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Obama lifts U.S. ban on foreign HIV-positive travelers

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hiv aids travel entry banPeople with the human immunodeficiency virus (HIV) will no longer be prohibited from visiting or immigrating to the U.S., the White House announced Friday.


An entry ban, which went into effect 22 years ago when national fears over AIDS (acquired immune deficiency syndrome) had reached a fevered pitch, prevented those with HIV from entering the country by adding the virus to a list of prohibited communicable diseases. The ban was strengthened in 1993 when it was written into immigration laws, which mandated HIV-testing for those seeking permission to immigrate here.  


President Obama noted in his announcement that the ban had been "rooted in fear rather than fact," at a time when the mechanisms of HIV's spread were still misunderstood.


"If we want to be the global leader in combating HIV/AIDS, we need to act like it," Obama said, the Los Angeles Times reported. Due to the ban, no major conferences on AIDS have been held in the U.S. since 1990. Only a dozen or so other countries have a similar ban, The New York Times reported.


Under the ban, people with HIV could apply for a waiver to visit or move to the U.S., but complicated and lengthy processes often discouraged many, especially short-term visitors, from bothering. Waivers for immigration were available for married heterosexual couples but not for homosexual couples. Such rules often meant visiting family and friends or seeking treatment in the U.S. was impossible and discouraged others from getting tested.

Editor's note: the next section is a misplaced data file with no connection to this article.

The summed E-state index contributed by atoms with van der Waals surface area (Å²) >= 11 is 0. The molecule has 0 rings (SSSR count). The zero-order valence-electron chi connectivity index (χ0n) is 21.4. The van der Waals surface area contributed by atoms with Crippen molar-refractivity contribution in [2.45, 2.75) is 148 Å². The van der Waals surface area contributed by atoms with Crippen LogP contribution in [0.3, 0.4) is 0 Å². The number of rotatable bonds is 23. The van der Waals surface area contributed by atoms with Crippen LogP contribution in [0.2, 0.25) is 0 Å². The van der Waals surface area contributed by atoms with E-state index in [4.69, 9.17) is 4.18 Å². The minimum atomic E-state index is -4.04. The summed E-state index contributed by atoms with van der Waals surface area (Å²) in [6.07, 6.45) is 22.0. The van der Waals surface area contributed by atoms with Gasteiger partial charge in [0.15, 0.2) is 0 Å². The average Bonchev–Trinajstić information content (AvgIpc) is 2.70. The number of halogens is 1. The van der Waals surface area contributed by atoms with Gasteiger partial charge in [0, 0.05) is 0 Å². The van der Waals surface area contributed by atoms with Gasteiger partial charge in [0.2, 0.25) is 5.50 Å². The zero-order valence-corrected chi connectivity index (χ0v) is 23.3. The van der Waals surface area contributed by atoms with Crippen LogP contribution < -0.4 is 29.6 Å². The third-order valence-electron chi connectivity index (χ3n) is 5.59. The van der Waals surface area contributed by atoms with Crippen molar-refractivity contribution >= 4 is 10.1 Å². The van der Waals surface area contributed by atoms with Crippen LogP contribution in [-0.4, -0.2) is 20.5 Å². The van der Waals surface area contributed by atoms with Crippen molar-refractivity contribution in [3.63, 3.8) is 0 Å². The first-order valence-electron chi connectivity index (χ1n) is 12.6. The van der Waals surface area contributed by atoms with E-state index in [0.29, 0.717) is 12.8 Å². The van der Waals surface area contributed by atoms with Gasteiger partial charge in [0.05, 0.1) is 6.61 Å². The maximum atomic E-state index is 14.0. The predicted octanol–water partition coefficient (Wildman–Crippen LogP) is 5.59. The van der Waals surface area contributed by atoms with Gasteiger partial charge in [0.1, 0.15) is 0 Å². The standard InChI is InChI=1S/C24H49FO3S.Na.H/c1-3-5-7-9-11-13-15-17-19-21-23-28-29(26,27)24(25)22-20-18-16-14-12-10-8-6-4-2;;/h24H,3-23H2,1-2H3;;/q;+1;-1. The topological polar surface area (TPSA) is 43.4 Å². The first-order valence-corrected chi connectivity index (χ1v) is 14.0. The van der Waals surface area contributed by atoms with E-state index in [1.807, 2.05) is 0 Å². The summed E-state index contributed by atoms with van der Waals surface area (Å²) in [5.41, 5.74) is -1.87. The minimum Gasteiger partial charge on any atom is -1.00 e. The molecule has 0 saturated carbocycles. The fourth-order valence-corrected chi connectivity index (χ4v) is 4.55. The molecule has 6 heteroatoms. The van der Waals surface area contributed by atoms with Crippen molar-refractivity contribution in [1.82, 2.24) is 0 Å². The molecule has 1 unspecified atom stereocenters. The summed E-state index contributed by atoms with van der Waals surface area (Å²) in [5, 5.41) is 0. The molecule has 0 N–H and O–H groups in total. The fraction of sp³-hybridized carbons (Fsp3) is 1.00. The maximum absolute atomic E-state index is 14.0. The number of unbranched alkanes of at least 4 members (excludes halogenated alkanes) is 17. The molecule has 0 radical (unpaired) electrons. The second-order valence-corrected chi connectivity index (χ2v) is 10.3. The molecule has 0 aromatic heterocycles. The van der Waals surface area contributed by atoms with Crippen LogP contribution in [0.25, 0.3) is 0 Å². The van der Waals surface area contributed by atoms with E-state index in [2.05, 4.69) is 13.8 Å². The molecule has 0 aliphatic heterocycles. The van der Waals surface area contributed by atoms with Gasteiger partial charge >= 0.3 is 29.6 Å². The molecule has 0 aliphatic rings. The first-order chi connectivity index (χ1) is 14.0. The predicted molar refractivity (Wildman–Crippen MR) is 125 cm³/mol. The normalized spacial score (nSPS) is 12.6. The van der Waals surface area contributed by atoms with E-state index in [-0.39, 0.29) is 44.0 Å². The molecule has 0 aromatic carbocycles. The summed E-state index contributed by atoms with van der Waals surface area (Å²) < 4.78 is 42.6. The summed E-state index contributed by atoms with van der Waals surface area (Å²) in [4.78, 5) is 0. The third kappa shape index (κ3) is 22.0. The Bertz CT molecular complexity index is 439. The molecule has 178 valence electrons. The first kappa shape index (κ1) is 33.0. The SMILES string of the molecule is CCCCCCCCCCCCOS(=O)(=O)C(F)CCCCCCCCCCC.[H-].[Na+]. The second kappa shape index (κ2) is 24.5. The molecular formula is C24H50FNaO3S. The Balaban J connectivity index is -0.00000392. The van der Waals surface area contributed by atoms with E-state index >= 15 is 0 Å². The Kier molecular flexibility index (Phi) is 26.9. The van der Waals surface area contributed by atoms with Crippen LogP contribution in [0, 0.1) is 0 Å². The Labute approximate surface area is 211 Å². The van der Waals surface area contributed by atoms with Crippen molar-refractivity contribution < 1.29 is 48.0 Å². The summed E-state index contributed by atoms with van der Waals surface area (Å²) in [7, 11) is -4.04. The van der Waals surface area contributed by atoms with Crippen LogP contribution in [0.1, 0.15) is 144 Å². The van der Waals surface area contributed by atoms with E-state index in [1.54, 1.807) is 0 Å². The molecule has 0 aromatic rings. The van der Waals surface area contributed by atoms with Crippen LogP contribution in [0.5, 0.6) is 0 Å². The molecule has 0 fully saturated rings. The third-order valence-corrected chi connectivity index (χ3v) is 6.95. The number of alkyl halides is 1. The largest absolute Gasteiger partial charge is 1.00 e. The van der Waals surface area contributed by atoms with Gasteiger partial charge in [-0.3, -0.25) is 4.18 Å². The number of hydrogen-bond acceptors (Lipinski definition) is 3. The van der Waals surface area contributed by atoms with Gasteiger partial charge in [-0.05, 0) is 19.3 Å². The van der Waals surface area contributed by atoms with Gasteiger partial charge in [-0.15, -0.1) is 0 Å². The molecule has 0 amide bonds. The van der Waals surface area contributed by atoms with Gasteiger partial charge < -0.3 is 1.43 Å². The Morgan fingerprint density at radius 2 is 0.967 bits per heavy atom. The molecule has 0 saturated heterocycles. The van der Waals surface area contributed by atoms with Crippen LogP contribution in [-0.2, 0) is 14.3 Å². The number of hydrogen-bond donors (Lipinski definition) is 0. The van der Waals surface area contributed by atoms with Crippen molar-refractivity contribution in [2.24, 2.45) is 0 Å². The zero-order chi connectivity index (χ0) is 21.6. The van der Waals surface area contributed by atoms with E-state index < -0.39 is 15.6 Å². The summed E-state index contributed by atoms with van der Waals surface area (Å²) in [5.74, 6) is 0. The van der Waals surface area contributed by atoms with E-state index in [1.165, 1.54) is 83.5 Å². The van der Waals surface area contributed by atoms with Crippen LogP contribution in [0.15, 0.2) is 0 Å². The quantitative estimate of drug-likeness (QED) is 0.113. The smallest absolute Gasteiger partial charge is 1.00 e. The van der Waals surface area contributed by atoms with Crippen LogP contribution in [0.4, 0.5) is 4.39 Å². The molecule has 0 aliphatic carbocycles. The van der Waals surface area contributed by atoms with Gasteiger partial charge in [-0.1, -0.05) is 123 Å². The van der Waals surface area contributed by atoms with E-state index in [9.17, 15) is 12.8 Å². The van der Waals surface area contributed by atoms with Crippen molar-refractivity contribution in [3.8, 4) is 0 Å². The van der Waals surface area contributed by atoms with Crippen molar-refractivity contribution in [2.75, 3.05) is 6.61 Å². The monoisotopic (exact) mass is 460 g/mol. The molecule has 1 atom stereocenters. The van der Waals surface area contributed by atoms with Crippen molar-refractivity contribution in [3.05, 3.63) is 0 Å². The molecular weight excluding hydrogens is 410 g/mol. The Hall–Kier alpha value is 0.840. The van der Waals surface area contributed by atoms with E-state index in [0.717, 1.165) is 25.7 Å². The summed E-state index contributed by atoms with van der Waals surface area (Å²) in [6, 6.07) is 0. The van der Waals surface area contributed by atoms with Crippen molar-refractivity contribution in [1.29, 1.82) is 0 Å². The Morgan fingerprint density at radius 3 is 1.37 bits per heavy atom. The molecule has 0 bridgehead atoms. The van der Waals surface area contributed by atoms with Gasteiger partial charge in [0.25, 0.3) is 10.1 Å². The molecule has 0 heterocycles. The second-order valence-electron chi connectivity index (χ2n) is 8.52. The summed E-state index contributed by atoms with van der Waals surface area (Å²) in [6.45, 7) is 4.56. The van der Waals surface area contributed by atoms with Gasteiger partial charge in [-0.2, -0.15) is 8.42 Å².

"Stigma and discrimination are huge [issues] for people living with HIV," Lance Toma, executive director of the Asian and Pacific Islander Wellness Center in San Francisco, told the San Francisco Chronicle. "The travel ban is one that is in our laws that legalizes the stigma."


Those in the AIDS research community have applauded the removal of the ban, despite its long time in coming. "The ban has been lifted based on science, reason and human rights," Kevin Robert Frost, CEO of amfAR, an AIDS research organization, told The Washington Post. "Our hope is that this decision reflects a commitment to adopting more evidence-based policies when confronting the AIDS epidemic."


The changes are being published in the Federal Register today and will go into effect after a standard 60-day waiting period. The Bush Administration had begun the process of lifting the ban last year, repealing aspects of the law that had prohibited student and tourists with HIV from entering the U.S. without a waiver.


Image courtesy of Wikimedia Commons/dbking

The views expressed are those of the author and are not necessarily those of Scientific American.

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